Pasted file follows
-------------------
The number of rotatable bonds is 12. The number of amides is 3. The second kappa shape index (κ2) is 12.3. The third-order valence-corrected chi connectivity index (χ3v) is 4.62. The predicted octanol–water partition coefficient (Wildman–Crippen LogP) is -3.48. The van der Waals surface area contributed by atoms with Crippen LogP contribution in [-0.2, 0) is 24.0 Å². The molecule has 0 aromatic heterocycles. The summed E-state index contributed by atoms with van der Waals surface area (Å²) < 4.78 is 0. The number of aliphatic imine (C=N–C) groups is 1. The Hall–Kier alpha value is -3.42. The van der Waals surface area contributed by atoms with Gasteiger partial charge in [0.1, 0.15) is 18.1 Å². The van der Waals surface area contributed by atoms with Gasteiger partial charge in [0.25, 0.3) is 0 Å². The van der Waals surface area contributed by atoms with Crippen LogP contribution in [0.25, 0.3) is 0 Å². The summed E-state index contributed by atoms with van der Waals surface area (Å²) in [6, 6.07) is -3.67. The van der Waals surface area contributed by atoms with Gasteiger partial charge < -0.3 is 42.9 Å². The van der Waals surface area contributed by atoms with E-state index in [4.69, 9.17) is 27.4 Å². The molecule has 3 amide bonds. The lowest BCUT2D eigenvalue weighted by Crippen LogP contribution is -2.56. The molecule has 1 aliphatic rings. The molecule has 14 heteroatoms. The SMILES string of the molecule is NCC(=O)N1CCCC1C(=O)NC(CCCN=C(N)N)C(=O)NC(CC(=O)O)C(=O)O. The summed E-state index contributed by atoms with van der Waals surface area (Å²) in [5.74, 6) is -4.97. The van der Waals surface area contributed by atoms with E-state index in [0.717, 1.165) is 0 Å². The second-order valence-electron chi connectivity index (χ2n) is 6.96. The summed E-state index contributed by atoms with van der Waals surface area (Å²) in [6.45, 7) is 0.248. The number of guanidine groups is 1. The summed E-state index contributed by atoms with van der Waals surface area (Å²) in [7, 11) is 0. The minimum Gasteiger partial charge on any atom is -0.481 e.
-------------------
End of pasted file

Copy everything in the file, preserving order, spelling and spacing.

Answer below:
The number of rotatable bonds is 12. The number of amides is 3. The second kappa shape index (κ2) is 12.3. The third-order valence-corrected chi connectivity index (χ3v) is 4.62. The predicted octanol–water partition coefficient (Wildman–Crippen LogP) is -3.48. The van der Waals surface area contributed by atoms with Crippen LogP contribution in [-0.2, 0) is 24.0 Å². The molecule has 0 aromatic heterocycles. The summed E-state index contributed by atoms with van der Waals surface area (Å²) < 4.78 is 0. The number of aliphatic imine (C=N–C) groups is 1. The Hall–Kier alpha value is -3.42. The van der Waals surface area contributed by atoms with Gasteiger partial charge in [0.1, 0.15) is 18.1 Å². The van der Waals surface area contributed by atoms with Gasteiger partial charge in [0.25, 0.3) is 0 Å². The van der Waals surface area contributed by atoms with Crippen LogP contribution in [0.25, 0.3) is 0 Å². The summed E-state index contributed by atoms with van der Waals surface area (Å²) in [6, 6.07) is -3.67. The van der Waals surface area contributed by atoms with Gasteiger partial charge < -0.3 is 42.9 Å². The van der Waals surface area contributed by atoms with E-state index in [4.69, 9.17) is 27.4 Å². The molecule has 3 amide bonds. The lowest BCUT2D eigenvalue weighted by Crippen LogP contribution is -2.56. The molecule has 1 aliphatic rings. The molecule has 14 heteroatoms. The SMILES string of the molecule is NCC(=O)N1CCCC1C(=O)NC(CCCN=C(N)N)C(=O)NC(CC(=O)O)C(=O)O. The summed E-state index contributed by atoms with van der Waals surface area (Å²) in [5.74, 6) is -4.97. The van der Waals surface area contributed by atoms with E-state index in [0.717, 1.165) is 0 Å². The second-order valence-electron chi connectivity index (χ2n) is 6.96. The summed E-state index contributed by atoms with van der Waals surface area (Å²) in [6.45, 7) is 0.248. The number of guanidine groups is 1. The summed E-state index contributed by atoms with van der Waals surface area (Å²) in [7, 11) is 0. The minimum Gasteiger partial charge on any atom is -0.481 e.